La Paz, Costa Baja Marina
The Sea of Cortez
On Christmas Eve we set out from San Jose del Cabo north for Ensenada de los Muertos. We made an early start to arrive at the fuel dock when it opened at 6am and landed there just as the fishermen started rolling out for the day. Several small boats buzzed in around us, quickly taking on fuel and then setting out. Making our way out to the sea from the inner basin we passed a crowd of various sized charter boats buying bait off fishermen in pangas. They had formed a line across the channel and were hoisting nets of small fish across the boats, we fell into line behind a large fishing boat and slowly made our way out. I was focused on the pangas, day boats, a couple large motor yachts all moving slowing and gracefully around each other in the narrow passage, trying to keep to the dredged part of the channel and avoiding the rocks to starboard. Glancing up I watched as the ridiculously out of scale National Geographic cruise ship “Sea Bird” made her way into the cove. The rest of the vessels seemed like toys, and it was a wonder there was draft enough for the “Bird”. She moved in gracefully, seeming to nod down at the rest of us as she went by. The fishermen scattered to the edges, I did my best to drift from the center of the channel as we skimmed past each other.
The waters of the Sea of Cortez were settled and we had a generous sky as we made our way north. We never saw more than a few knots of wind and were forced to motor 14 hours. We arrived after dark feeling our way into the bay with chart plotter and radar. The shore and other boats always feel closer in the dark, the lights on masts easily confused with those on the shore. Radar helps - the shore becomes a blobby red line and the other boats in the bay become undulating red blobs that wink in and out with the waves. There were many boats already at anchor when we arrived and with our natural caution when approaching a new bay we anchored far from the shore. On sunrise the following morning it was clear that we were on the verge of ridiculously distant from the shore, but given that the bay shoals quite a way and that there were many boats bobbing it felt right.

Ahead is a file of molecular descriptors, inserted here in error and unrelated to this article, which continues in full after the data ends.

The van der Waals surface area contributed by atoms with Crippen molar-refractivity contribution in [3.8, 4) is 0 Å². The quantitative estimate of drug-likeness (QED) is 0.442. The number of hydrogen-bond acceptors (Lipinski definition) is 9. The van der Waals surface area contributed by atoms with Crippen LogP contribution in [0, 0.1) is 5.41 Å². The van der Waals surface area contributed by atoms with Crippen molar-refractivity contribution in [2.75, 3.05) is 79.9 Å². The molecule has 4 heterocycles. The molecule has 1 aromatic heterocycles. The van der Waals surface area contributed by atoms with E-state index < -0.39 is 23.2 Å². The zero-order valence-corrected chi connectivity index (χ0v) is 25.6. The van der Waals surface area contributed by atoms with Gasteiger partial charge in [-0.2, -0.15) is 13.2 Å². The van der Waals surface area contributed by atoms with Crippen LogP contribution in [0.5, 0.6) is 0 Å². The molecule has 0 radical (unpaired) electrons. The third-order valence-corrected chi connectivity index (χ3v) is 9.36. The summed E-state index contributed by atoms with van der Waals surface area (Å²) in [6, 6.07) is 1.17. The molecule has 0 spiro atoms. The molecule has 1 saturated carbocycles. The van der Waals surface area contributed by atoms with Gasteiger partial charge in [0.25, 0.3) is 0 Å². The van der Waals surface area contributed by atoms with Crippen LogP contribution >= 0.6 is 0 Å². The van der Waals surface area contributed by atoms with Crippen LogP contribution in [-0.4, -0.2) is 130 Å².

Ensenada de los Muertos was a beautiful place to spend Christmas Eve. After putting Tumbleweed to bed and getting the boat sorted I made a dinner of Douglas’ favorite eggplant parmesan. We listened to an old podcast of Terry Gross interviewing Leonard Cohen. Cohen singing “You Want It Darker” is probably not everyone’s go to Christmas carol but I found it beautiful and resonant. “ A million candles burning for the help that never came”…..indeed.
In the light of Christmas Day the bay showed itself to be beautiful in the particular way of all remote, barren places of the desert. A small restaurant at the north end of the bay, a concrete ramp for fishermen to run their pangas into the sea, south a cluster of sharp looking buildings that make up a small hotel and vacation homes. The space between them and out to the distant horizon was desolate. Cactus, sand, a scraggle of fence, in the far distance to the south we could make out the handful of lights of a distant village, to the north on a bluff overlooking the sea scattered a few vacation homes that lit up for a couple hours each night at sunset but dimmed quickly.
The week we spent at anchor there was a welcome shift from our time in San Jose del Cabo. Winds picked up each morning and Tumbleweed bobbed in the waves, the wind generator howling and threatening to lift off but producing loads of power - 10 amps at times. At night the winds usually died and we would lie beam to, rolling back and forth in the waves. The first couple of nights it was just too much and we slept little. Rolling back and forth in our berth, contents in lockers sliding from one side to the other, us roaming about packing cloths, towels, books here and there to quiet Tumbleweed. We made it to shore several of the days, and several of the days the winds and seas were just too much for our little dinghy and we stayed aboard. We met a cheerful family from Santa Barbara who knew Ken Minor and of “Morning Song”, we shared a couple meals ashore and Douglas set up a VHF game of riddles with the girls. It’s continues to surprise me how we meet people and strike up conversations and connections that can range over sailing, politics, books, technology, home ports, etc in such compact amounts of time. We enjoyed their company very much and were sorry to head north when the weather cleared.
One of the rules of sailing in the Sea of Cortez at this time of year is to travel when the weather opens up, hunker down when the northers blow and enjoy where you are for as long as a cycle takes. When the weather opened up on New Year’s eve it appeared that the door would be held open for only a couple days before closing with another strong cycle of heavy winds and their attendant uncomfortable seas. Espiritu Santo beckoned, a national park with many bays and coves, clear waters, and a stunning landscape.
When we had anchored on Christmas Eve, Douglas noticed that our infamous gypsy had broken once again. This time at the tack welds. This saga is woven through pretty much every post since May of 2016 so I won’t go into the details. But given that this was the third gypsy we’d installed with much drama and hassle over the past year, it was quite the capper to the year. Douglas managed to align the gypsy and tighten the brake enough to keep it working to haul up our chain. His Christmas present to me was not telling me it had broken until a couple days after Christmas...